My guest on this program is Sir Roger Scruton, a writer (who has published over 40 books), conservative philosopher at the University of Buchingham, and a Fellow of the British Academy, a Fellow of the Royal Society of Literature, and a Senior Fellow at the Ethics and Public Policy Center in Washington D.C. We’ll be talking about his recent book, Fools, Frauds and Firebrands: Thinkers of the New Left, in which he examines the fact of a preponderance of humanities academics who are on the left, and challenges the arguments they make for their authority. We’ll also be considering some of the themes in Confessions of a Heretic: Selected Essays, which is due out in America on March 28th.
My guest on this program is Harvard University Professor of Ethics in Politics and Government Nancy Rosenblum. Her most recent book is Good Neighbors: The Democracy of Everyday Life in America, in which she explores how our relationships with our neighbors—meeting on the street, monitoring one another, and even betraying each other—create a democracy of everyday life that is somewhat removed from the moral principles prescribed for public, and more universalized, civil society and democratic life.
My guest on this program is Michael Waldman, president of the Brennan Center for Justice at NYU School of Law, a nonpartisan law and policy institute that works to improve the systems of democracy and justice. He was director of speechwriting for President Bill Clinton from 1995 to 1999 and has authored several books, including The Second Amendment, My Fellow Americans, and POTUS Speaks. His most recent book is The Fight to Vote, which takes a succinct and comprehensive look at a crucial American Continue reading
My guest on this program is philosopher and environmental & human rights activist Adam Riggio. In his book, Ecology, Ethics, and the Future of Humanity, he argues that climate change and the ecological destruction it entails requires a complete reorientation of morality, politics, and human identity along ecological lines. Bringing together concepts from environmental activism, moral philosophy, biological and ecological sciences, and Continue reading
My guest, Alice Dreger, is a professor of clinical medical humanities and bioethics at Northwestern University’s Feinberg School of Medicine, and the author of numerous books. Her work has been discussed in the New York Times, The New Yorker, Science, and on CNN, and her op-eds have appeared in The New York Times, The Atlantic, The Washington Post, and the Wall Street Journal. We’ll be talking on this program about her Continue reading
My guest on this program is John Gray, author of many critically acclaimed books. He is a former professor of politics at Oxford, a visiting professor at Harvard and Yale, and a professor of European thought at the London School of Economics. We’re going to be talking about his most recent book, The Soul of the Marionette: A Short Inquiry into Human Freedom, in which he draws together the religious, philosophic, and fantastical traditions Continue reading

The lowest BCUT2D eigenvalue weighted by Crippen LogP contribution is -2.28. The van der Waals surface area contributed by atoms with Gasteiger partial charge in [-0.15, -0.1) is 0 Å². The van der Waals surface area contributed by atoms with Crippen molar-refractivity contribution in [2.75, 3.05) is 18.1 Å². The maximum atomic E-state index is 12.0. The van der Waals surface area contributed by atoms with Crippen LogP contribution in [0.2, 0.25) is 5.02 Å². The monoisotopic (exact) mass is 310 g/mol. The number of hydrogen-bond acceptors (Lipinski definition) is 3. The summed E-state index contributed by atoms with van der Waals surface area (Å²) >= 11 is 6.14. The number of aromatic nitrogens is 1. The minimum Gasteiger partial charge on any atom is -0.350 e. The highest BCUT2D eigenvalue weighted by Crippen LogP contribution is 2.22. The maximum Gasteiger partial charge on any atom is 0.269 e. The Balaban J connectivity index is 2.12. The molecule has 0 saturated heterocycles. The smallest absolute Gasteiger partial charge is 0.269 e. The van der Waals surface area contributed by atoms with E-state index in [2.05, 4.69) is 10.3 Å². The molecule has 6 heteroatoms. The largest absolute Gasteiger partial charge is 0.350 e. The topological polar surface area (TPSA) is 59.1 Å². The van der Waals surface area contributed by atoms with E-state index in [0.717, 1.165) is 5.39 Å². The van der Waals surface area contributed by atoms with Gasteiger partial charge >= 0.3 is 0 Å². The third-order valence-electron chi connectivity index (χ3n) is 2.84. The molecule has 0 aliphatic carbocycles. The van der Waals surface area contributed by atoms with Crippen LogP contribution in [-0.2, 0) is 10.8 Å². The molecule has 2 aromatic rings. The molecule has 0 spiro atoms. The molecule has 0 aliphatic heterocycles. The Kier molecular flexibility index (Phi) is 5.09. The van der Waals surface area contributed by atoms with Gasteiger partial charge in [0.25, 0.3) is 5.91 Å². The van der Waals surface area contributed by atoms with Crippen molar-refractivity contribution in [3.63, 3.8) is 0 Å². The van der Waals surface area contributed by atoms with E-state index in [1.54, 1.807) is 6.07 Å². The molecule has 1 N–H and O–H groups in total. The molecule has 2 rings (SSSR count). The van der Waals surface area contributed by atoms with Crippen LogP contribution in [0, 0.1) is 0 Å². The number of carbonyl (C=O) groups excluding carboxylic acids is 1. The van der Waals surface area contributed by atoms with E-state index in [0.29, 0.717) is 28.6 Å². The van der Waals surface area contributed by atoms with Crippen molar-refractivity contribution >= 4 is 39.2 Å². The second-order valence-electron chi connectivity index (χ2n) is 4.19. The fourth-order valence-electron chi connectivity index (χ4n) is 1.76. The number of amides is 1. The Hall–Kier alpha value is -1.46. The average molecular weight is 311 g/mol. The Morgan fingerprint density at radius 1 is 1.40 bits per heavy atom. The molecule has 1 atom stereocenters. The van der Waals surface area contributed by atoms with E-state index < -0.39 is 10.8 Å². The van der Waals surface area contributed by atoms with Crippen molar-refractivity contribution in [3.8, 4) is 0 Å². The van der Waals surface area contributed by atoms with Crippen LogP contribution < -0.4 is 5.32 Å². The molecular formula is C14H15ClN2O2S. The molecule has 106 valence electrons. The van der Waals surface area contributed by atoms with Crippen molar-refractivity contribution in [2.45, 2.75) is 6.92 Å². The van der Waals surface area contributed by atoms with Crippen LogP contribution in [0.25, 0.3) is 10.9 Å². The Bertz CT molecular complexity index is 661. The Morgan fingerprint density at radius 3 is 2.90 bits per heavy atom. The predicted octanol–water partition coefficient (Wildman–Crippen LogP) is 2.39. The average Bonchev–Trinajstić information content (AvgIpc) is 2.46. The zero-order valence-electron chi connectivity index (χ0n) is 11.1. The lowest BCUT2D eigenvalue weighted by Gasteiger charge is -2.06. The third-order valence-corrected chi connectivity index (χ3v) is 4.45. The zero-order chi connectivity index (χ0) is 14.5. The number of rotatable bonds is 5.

My guest on this program is Robert McChesney, Gutgsell Endowed Professor in the Department of Communication at the University of Illinois. He specializes in the history and political economy of communication, and the role media play in democratic and capitalist societies. He co-founded Free Press, a national media reform organization. Author of numerous books, we’ll be talking today about his most recent, Blowing the Roof off the 21st Century: Media, Politics, and the Struggle for Post-Capitalist Democracy. Continue reading
Bill McKibben is Schumann Distinguished Scholar at Middlebury College, and the author of more than a dozen books, including The End of Nature, Deep Economy: The Wealth of Communities and the Durable Future, Eaarth: Making a Life on a Tough New Planet and most recently Oil and Honey: The Education of an Unlikely Activist.. He is also the founder of 350.org, the global climate campaign that has been actively involved in the fight against climate change, including taking action against the oil companies, the Keystone XL pipeline, and hydraulic fracturing, commonly known as fracking. He is also a fellow of the Continue reading
My guest on this program is Jal Mehta, Associate Professor at the Harvard Graduate School of Education. His research explores the underlying structures which shape American schooling, the cultural assumptions which underpin these approaches to education, and the consequences of decisions based on those assumptions for schools, teachers and students. He is interested in the policy and politics of closing the achievement gap that separates economically disadvantaged students and students of color from less disadvantaged students, and creating high quality schooling. His recent book is The Allure of Order: High Hopes, Dashed Expectations, and the Troubled Quest to Remake American Schooling.
Body scans at the airport, candid pictures on Facebook, and a surveillance camera on every street corner: What happens to our privacy when we cannot escape public scrutiny? In the face of such a threat, how do we sustain a society with “liberty and justice for all”? My guest Garret Keizer is the author of seven books, most recently Privacy. He is also a Continue reading